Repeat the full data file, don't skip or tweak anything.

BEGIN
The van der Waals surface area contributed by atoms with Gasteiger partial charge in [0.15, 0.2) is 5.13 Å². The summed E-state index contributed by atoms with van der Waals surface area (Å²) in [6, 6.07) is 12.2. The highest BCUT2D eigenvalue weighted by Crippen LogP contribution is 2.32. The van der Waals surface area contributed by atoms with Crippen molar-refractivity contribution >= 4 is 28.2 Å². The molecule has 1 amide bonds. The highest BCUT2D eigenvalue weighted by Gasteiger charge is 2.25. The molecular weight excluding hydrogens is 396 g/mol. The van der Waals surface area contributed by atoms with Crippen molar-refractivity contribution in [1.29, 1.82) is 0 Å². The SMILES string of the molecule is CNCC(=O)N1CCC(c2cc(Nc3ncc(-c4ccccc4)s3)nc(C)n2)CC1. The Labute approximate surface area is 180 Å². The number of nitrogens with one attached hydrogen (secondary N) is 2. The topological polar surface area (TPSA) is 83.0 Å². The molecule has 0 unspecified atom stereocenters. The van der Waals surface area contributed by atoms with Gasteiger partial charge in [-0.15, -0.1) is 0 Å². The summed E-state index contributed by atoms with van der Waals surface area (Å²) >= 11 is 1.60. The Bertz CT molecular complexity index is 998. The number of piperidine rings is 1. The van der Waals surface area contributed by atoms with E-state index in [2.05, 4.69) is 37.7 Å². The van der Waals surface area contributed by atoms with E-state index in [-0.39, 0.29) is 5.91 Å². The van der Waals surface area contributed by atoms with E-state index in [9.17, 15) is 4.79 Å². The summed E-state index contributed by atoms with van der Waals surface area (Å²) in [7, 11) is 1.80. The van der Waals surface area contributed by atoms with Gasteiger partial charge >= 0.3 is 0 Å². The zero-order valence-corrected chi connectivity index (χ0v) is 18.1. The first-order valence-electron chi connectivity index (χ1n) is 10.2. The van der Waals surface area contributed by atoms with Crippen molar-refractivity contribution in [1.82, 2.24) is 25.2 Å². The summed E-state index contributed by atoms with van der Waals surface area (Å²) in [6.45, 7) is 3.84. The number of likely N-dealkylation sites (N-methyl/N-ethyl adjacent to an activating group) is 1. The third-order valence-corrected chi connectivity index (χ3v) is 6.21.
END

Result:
The van der Waals surface area contributed by atoms with Gasteiger partial charge in [0.15, 0.2) is 5.13 Å². The summed E-state index contributed by atoms with van der Waals surface area (Å²) in [6, 6.07) is 12.2. The highest BCUT2D eigenvalue weighted by Crippen LogP contribution is 2.32. The van der Waals surface area contributed by atoms with Crippen molar-refractivity contribution >= 4 is 28.2 Å². The molecule has 1 amide bonds. The highest BCUT2D eigenvalue weighted by Gasteiger charge is 2.25. The molecular weight excluding hydrogens is 396 g/mol. The van der Waals surface area contributed by atoms with Crippen molar-refractivity contribution in [1.29, 1.82) is 0 Å². The SMILES string of the molecule is CNCC(=O)N1CCC(c2cc(Nc3ncc(-c4ccccc4)s3)nc(C)n2)CC1. The Labute approximate surface area is 180 Å². The number of nitrogens with one attached hydrogen (secondary N) is 2. The topological polar surface area (TPSA) is 83.0 Å². The molecule has 0 unspecified atom stereocenters. The van der Waals surface area contributed by atoms with Gasteiger partial charge in [-0.15, -0.1) is 0 Å². The summed E-state index contributed by atoms with van der Waals surface area (Å²) >= 11 is 1.60. The Bertz CT molecular complexity index is 998. The number of piperidine rings is 1. The van der Waals surface area contributed by atoms with E-state index in [2.05, 4.69) is 37.7 Å². The van der Waals surface area contributed by atoms with E-state index in [-0.39, 0.29) is 5.91 Å². The van der Waals surface area contributed by atoms with E-state index in [9.17, 15) is 4.79 Å². The summed E-state index contributed by atoms with van der Waals surface area (Å²) in [7, 11) is 1.80. The van der Waals surface area contributed by atoms with Gasteiger partial charge >= 0.3 is 0 Å². The zero-order valence-corrected chi connectivity index (χ0v) is 18.1. The first-order valence-electron chi connectivity index (χ1n) is 10.2. The van der Waals surface area contributed by atoms with Crippen molar-refractivity contribution in [1.82, 2.24) is 25.2 Å². The summed E-state index contributed by atoms with van der Waals surface area (Å²) in [6.45, 7) is 3.84. The number of likely N-dealkylation sites (N-methyl/N-ethyl adjacent to an activating group) is 1. The third-order valence-corrected chi connectivity index (χ3v) is 6.21.